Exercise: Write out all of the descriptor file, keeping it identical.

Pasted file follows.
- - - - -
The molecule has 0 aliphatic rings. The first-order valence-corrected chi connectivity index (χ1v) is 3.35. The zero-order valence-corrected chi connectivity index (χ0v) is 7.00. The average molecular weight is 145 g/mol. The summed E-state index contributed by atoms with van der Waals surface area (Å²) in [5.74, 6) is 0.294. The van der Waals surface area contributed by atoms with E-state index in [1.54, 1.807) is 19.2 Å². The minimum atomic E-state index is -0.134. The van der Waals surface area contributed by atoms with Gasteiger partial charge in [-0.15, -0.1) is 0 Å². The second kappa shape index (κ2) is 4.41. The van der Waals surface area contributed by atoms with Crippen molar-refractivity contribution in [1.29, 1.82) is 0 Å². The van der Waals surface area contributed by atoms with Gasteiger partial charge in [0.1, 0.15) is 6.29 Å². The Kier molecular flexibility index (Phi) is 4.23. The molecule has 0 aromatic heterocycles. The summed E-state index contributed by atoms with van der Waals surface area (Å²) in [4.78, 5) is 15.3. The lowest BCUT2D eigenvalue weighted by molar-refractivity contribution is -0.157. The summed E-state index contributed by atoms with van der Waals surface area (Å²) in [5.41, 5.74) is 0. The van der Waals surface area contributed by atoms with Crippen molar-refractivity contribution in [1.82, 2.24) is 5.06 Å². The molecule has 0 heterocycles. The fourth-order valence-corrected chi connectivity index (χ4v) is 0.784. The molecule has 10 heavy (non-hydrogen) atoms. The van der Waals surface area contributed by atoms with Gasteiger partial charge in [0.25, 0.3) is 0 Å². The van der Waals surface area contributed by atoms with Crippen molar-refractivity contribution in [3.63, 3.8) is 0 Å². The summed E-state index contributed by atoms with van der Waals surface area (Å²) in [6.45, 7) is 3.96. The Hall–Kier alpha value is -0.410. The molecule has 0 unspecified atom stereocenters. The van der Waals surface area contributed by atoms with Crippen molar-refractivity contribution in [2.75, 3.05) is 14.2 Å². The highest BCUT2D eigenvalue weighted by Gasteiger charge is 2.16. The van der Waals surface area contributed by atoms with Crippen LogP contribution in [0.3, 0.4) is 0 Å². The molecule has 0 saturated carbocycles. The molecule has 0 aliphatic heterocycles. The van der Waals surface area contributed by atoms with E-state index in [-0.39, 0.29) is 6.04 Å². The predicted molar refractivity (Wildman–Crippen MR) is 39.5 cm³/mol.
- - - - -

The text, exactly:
The molecule has 0 aliphatic rings. The first-order valence-corrected chi connectivity index (χ1v) is 3.35. The zero-order valence-corrected chi connectivity index (χ0v) is 7.00. The average molecular weight is 145 g/mol. The summed E-state index contributed by atoms with van der Waals surface area (Å²) in [5.74, 6) is 0.294. The van der Waals surface area contributed by atoms with E-state index in [1.54, 1.807) is 19.2 Å². The minimum atomic E-state index is -0.134. The van der Waals surface area contributed by atoms with Gasteiger partial charge in [-0.15, -0.1) is 0 Å². The second kappa shape index (κ2) is 4.41. The van der Waals surface area contributed by atoms with Crippen molar-refractivity contribution in [1.29, 1.82) is 0 Å². The van der Waals surface area contributed by atoms with Gasteiger partial charge in [0.1, 0.15) is 6.29 Å². The Kier molecular flexibility index (Phi) is 4.23. The molecule has 0 aromatic heterocycles. The summed E-state index contributed by atoms with van der Waals surface area (Å²) in [4.78, 5) is 15.3. The lowest BCUT2D eigenvalue weighted by molar-refractivity contribution is -0.157. The summed E-state index contributed by atoms with van der Waals surface area (Å²) in [5.41, 5.74) is 0. The van der Waals surface area contributed by atoms with Crippen molar-refractivity contribution in [1.82, 2.24) is 5.06 Å². The molecule has 0 heterocycles. The fourth-order valence-corrected chi connectivity index (χ4v) is 0.784. The molecule has 10 heavy (non-hydrogen) atoms. The van der Waals surface area contributed by atoms with Gasteiger partial charge in [0.25, 0.3) is 0 Å². The van der Waals surface area contributed by atoms with Crippen molar-refractivity contribution in [3.63, 3.8) is 0 Å². The summed E-state index contributed by atoms with van der Waals surface area (Å²) in [6.45, 7) is 3.96. The Hall–Kier alpha value is -0.410. The molecule has 0 unspecified atom stereocenters. The van der Waals surface area contributed by atoms with Crippen molar-refractivity contribution in [2.75, 3.05) is 14.2 Å². The highest BCUT2D eigenvalue weighted by Gasteiger charge is 2.16. The van der Waals surface area contributed by atoms with Crippen LogP contribution in [0.3, 0.4) is 0 Å². The molecule has 0 saturated carbocycles. The molecule has 0 aliphatic heterocycles. The van der Waals surface area contributed by atoms with E-state index in [-0.39, 0.29) is 6.04 Å². The predicted molar refractivity (Wildman–Crippen MR) is 39.5 cm³/mol.